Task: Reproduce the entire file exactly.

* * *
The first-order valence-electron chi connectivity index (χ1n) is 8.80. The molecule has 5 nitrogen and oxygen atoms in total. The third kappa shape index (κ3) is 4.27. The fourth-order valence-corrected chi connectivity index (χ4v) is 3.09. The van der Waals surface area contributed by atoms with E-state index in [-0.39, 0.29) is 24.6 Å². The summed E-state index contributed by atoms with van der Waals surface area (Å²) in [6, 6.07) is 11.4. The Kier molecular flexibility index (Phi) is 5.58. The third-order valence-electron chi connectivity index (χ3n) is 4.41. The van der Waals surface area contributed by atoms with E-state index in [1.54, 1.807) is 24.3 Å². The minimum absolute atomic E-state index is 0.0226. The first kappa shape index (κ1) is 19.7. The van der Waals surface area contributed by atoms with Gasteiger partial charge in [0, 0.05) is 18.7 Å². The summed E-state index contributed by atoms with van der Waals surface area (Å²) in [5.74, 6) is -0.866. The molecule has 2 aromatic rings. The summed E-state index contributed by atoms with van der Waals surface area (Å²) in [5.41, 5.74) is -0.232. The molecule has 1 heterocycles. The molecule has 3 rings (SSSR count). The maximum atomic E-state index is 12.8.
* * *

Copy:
The first-order valence-electron chi connectivity index (χ1n) is 8.80. The molecule has 5 nitrogen and oxygen atoms in total. The third kappa shape index (κ3) is 4.27. The fourth-order valence-corrected chi connectivity index (χ4v) is 3.09. The van der Waals surface area contributed by atoms with E-state index in [-0.39, 0.29) is 24.6 Å². The summed E-state index contributed by atoms with van der Waals surface area (Å²) in [6, 6.07) is 11.4. The Kier molecular flexibility index (Phi) is 5.58. The third-order valence-electron chi connectivity index (χ3n) is 4.41. The van der Waals surface area contributed by atoms with E-state index in [1.54, 1.807) is 24.3 Å². The minimum absolute atomic E-state index is 0.0226. The first kappa shape index (κ1) is 19.7. The van der Waals surface area contributed by atoms with Gasteiger partial charge in [0, 0.05) is 18.7 Å². The summed E-state index contributed by atoms with van der Waals surface area (Å²) in [5.74, 6) is -0.866. The molecule has 2 aromatic rings. The summed E-state index contributed by atoms with van der Waals surface area (Å²) in [5.41, 5.74) is -0.232. The molecule has 1 heterocycles. The molecule has 3 rings (SSSR count). The maximum atomic E-state index is 12.8.